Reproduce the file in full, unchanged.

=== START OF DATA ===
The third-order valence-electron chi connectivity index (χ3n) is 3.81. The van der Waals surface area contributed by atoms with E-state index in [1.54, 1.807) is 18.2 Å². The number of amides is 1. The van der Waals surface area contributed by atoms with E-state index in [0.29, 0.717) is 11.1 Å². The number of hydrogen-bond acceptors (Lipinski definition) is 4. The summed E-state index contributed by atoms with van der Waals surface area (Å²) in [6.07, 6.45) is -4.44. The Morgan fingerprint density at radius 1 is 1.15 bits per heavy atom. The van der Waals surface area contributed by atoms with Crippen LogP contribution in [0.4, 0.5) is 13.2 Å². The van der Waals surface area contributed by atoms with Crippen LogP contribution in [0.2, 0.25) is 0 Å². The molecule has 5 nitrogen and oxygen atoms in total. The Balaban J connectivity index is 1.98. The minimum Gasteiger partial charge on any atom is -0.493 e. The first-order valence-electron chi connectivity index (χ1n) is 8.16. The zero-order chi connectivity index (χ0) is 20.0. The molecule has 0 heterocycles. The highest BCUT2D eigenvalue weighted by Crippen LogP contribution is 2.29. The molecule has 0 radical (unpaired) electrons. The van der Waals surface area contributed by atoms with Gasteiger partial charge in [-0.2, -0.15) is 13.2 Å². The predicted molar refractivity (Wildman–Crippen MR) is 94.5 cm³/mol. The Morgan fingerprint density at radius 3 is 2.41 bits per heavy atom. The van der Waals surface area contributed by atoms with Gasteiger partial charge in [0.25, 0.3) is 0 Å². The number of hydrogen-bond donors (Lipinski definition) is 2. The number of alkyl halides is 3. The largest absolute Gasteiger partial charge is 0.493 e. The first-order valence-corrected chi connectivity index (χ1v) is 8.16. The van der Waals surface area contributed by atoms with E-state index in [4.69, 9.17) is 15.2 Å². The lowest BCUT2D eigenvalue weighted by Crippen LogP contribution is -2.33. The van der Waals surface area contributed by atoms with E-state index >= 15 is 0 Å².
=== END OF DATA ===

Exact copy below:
The third-order valence-electron chi connectivity index (χ3n) is 3.81. The van der Waals surface area contributed by atoms with E-state index in [1.54, 1.807) is 18.2 Å². The number of amides is 1. The van der Waals surface area contributed by atoms with E-state index in [0.29, 0.717) is 11.1 Å². The number of hydrogen-bond acceptors (Lipinski definition) is 4. The summed E-state index contributed by atoms with van der Waals surface area (Å²) in [6.07, 6.45) is -4.44. The Morgan fingerprint density at radius 1 is 1.15 bits per heavy atom. The van der Waals surface area contributed by atoms with Crippen LogP contribution in [0.4, 0.5) is 13.2 Å². The van der Waals surface area contributed by atoms with Crippen LogP contribution in [0.2, 0.25) is 0 Å². The molecule has 5 nitrogen and oxygen atoms in total. The Balaban J connectivity index is 1.98. The minimum Gasteiger partial charge on any atom is -0.493 e. The first-order valence-electron chi connectivity index (χ1n) is 8.16. The zero-order chi connectivity index (χ0) is 20.0. The molecule has 0 heterocycles. The highest BCUT2D eigenvalue weighted by Crippen LogP contribution is 2.29. The molecule has 0 radical (unpaired) electrons. The van der Waals surface area contributed by atoms with Gasteiger partial charge in [-0.2, -0.15) is 13.2 Å². The predicted molar refractivity (Wildman–Crippen MR) is 94.5 cm³/mol. The Morgan fingerprint density at radius 3 is 2.41 bits per heavy atom. The van der Waals surface area contributed by atoms with Gasteiger partial charge in [0.25, 0.3) is 0 Å². The number of hydrogen-bond donors (Lipinski definition) is 2. The number of alkyl halides is 3. The largest absolute Gasteiger partial charge is 0.493 e. The first-order valence-corrected chi connectivity index (χ1v) is 8.16. The van der Waals surface area contributed by atoms with E-state index in [4.69, 9.17) is 15.2 Å². The lowest BCUT2D eigenvalue weighted by Crippen LogP contribution is -2.33. The van der Waals surface area contributed by atoms with E-state index >= 15 is 0 Å².